Arthur Ochs Sulzberger, publisher of The New York Times from 1963 to 1992, died at age 86.
Burk Uzzle for The New York Times
Arthur Ochs Sulzberger, publisher of The New York Times from 1963 to 1992, died at age 86.

Story highlights

NEW: Obama calls Sulzberger "a firm believer" in a free press

He served as publisher for nearly three decades

He expanded the Times and increased profits

He decided to publish the Pentagon Papers in 1971

New York CNN —  

Arthur Ochs Sulzberger, the influential publisher who transformed The New York Times in his long tenure, has died at age 86, the newspaper reported Saturday.

Sulzberger died Saturday at his home in Southampton, New York, after a long illness, the paper said, citing his family.

He started in 1963 as both publisher of the paper and chairman and chief executive of The New York Times Company. He left the publisher’s job in 1992 and the chief executive’s job in 1997, handing both reins to his son, the paper reported.

The Sulzberger family has helmed the paper since 1896, when it was bought by Adolph Ochs, Sulzberger’s grandfather.

With the family having such a long history at the Times, some staffers felt like part of the family, too.

“For those of us working at the NYT, the passing of Arthur O. Sulzberger has the sharp feel of a death in the family,” wrote Times national correspondent John Schwartz on Twitter.

Jim Roberts, an assistant managing editor at the Times, called the late publisher a “monumental contributor to journalism.”

U.S. President Barack Obama said he was saddened by news of Sulzberger’s death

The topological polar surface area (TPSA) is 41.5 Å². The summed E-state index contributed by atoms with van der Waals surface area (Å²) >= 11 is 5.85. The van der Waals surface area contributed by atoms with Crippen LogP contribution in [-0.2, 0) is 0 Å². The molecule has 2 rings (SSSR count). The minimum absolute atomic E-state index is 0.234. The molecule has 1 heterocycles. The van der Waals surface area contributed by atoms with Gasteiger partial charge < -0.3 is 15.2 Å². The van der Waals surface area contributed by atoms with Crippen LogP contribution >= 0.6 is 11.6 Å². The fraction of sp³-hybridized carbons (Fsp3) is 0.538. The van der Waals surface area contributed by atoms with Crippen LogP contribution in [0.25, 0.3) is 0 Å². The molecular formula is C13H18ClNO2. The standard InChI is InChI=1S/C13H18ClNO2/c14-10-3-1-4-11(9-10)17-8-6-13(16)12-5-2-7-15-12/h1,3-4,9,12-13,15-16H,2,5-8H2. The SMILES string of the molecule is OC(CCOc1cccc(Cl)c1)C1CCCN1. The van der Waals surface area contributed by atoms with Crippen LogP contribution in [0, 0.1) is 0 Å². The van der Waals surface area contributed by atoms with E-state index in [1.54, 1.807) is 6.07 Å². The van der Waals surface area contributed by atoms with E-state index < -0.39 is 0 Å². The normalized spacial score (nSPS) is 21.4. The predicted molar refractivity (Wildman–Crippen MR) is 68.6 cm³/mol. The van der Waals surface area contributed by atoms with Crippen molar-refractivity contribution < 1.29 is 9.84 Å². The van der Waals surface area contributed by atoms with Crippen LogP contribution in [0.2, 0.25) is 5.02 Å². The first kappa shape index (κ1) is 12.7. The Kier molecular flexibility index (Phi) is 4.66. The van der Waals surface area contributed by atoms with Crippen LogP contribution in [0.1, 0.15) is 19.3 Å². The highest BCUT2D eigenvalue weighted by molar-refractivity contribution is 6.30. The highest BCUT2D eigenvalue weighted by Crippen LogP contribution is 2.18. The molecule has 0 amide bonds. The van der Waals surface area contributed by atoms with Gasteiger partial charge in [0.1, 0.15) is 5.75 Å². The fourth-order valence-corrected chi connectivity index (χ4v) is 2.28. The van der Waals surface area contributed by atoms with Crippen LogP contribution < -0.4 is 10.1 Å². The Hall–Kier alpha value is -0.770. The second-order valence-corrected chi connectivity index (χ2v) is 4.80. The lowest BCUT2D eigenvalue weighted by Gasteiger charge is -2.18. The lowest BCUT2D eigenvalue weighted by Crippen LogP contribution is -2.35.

“He was a firm believer in the importance of a free and independent press – one that isn’t afraid to seek the truth, hold those in power accountable, and tell the stories that need to be told,” Obama said in a statement.

When Sulzberger took over the paper in 1963, the paper was respected and influential, often setting the national agenda, the Times said. But it also had financial troubles.

Under Sulzberger’s tenure, the Times was transformed into a paper with a national scope, sold on both coasts, and at the heart of a diversified, multibillion-dollar media operation that included newspapers, magazines, TV and radio stations, the Times said.

“Mr. Sulzberger’s insistence on independence was shown in his decision in 1971 to publish a secret government history of the Vietnam War known as the Pentagon Papers,” Times columnist Clyde Haberman wrote in Saturday’s obituary. “It was a defining moment for him and, in the view of many journalists and historians, his finest.”

The Nixon administration demanded the Times stop its series of articles on the papers, citing national security, but the newspaper refused on First Amendment grounds. It won its case in the U.S. Supreme Court, in a landmark ruling on press freedom.

Sulzberger was also responsible for expanding the newspaper from two sections to four, separating metropolitan and business news and introducing new ones geared toward consumers, the Times said.

The sections were SportsMonday, Science Times, Living, Home and Weekend. They were a gamble, aimed at attracting new readers and advertisers, but they became an instant success and were widely imitated, the Times said.

A billion-dollar investment in new printing facilities enabled the paper to have a national edition, regional editions, and the daily use of color photos and graphics, according to the Times.

“Punch,” as many called him, remained on the board of directors until his retirement in 2001.

“Punch will be sorely missed by his family and his many friends, but we can take some comfort in the fact that his legacy and his abiding belief in the value of quality news and information will always be with us,” wrote his son, Arthur Sulzberger, Jr.

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